Yesterday afternoon, Iceland’s Parliament passed a new law which greatly expands the rights of trans people, including those who are non-binary. While the changes made were celebrated by some of the leading figures in Iceland’s trans community, they also pointed out that there is still a long ways to go, especially when it comes to the rights of intersex people.
The law in question was introduced to Parliament by the Prime Minister’s office, and was passed yesterday with 45 Yes votes and no one opposed, although there were three abstentions, from Karl Gauti Hjaltason, Ólafur Ísleifsson and Sigurður Páll Jónsson—all of the Centre Party. 15 MPs were not present for the vote.
What’s in the law
Up until this point, trans people in Iceland have had to endure a lengthy diagnostic process, involving multiple interviews over a series of months or longer, in order to change their legally registered gender and get access to health care specific to trans people. Further, there has been no third gender option for non-binary people.
That has now changed with the passage of this law, as it institutes an informed consent model, a much shorter process for many trans people to get the medical resources they need, and also adds a third gender option—X—to the National Registry. In addition, those under the age of 18 can change their registered gender with the confirmation of a parent or legal guardian.
Nonetheless, leading trans figures in Iceland who were a part of the crafting of the original bill have pointed out shortcomings, and areas that are still in dire need of improvement. For one, despite the language of the bill establishing all these changes going into effect with the legislation’s passage, the National Registry has said it could take them up to 18 months to add a third gender option to their system. For another, there is still a considerable ways to go when it comes to the rights of Iceland’s intersex population.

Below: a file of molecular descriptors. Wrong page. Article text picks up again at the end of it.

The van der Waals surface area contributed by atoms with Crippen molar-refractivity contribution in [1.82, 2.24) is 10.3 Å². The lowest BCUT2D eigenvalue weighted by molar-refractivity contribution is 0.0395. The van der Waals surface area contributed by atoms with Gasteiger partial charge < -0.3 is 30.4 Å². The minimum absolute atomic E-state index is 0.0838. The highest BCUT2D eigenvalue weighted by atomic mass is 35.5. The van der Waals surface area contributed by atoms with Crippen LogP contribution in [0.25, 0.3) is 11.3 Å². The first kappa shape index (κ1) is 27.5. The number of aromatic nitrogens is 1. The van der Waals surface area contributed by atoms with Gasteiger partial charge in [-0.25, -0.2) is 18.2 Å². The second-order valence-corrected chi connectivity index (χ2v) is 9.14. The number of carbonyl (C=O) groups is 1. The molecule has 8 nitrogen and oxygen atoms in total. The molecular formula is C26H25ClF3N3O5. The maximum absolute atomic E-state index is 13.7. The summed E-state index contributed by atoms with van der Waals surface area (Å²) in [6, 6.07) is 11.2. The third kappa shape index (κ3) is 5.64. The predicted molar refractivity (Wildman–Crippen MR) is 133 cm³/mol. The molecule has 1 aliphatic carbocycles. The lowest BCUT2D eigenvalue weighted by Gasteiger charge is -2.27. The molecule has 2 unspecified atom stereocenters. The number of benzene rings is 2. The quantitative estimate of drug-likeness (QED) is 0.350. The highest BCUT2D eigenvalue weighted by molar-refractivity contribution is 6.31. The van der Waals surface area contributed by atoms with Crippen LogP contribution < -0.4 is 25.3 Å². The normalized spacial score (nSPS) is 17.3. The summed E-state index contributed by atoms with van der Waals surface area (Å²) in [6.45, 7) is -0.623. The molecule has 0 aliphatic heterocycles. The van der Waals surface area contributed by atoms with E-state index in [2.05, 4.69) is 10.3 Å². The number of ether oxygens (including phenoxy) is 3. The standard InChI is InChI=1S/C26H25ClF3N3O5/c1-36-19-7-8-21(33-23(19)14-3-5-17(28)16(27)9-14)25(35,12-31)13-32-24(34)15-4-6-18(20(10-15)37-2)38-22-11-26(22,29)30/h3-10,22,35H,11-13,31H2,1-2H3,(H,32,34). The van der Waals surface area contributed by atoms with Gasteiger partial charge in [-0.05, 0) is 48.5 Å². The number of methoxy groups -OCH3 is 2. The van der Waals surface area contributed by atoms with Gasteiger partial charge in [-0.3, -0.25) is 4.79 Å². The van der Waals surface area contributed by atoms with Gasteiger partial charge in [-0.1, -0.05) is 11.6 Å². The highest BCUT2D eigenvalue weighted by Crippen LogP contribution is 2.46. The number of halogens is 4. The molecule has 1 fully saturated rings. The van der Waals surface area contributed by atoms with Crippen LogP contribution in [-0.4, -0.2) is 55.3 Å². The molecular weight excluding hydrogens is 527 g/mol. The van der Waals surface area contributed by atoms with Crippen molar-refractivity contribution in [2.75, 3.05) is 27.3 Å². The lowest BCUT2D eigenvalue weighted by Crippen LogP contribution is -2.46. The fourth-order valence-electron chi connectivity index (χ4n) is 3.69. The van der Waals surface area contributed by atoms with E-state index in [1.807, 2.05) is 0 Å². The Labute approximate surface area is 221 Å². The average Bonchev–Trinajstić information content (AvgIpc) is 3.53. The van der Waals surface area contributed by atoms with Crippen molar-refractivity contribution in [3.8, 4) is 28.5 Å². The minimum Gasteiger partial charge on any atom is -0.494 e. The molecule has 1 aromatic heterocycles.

In the form of a bill, this legislation originally sought to ensure protections for intersex children; specifically, to forbid the practice of performing unnecessary cosmetic surgery on the genitalia of intersex infants. Those protections did not make it into the final legislation. Instead, the law outlines the establishment of a special committee which will be tasked with researching a new law specifically for intersex adults and children, with their findings due in 12 months’ time.
“The fight is far from over.”
Ugla Stefanía Kristjönudóttir Jónsdóttir, a trans activist and chairperson of Trans Ísland, has been involved in the crafting of this legislation from the beginning. They responded to the new law in a lengthy post on Facebook about the matter.
“While it’s definitely worth noting this important step, the goal we set out with to begin with is not yet reached and it will not be reached until intersex people are given bodily integrity,” they wrote in part. “The fight is therefore far from over. This is an important reminder that the fight for equality and equity is nowhere near finished and we must continue to ensure that everyone from within our community are respected, protected and valued.”
Alda Villiljós, a photographer and genderqueer activist, described the new law as “bittersweet” on multiple fronts, saying in part, “It’s a huge leap forward for trans people but intersex folks are being thrown under the bus, so celebrating feels a bit off.”
“There are still so many issues facing our community and we must strive towards full equality for everyone, regardless of sexual orientation, gender identity, gender expression or sex characteristics,” Ugla concludes. “None of us are truly free until we are all free.”
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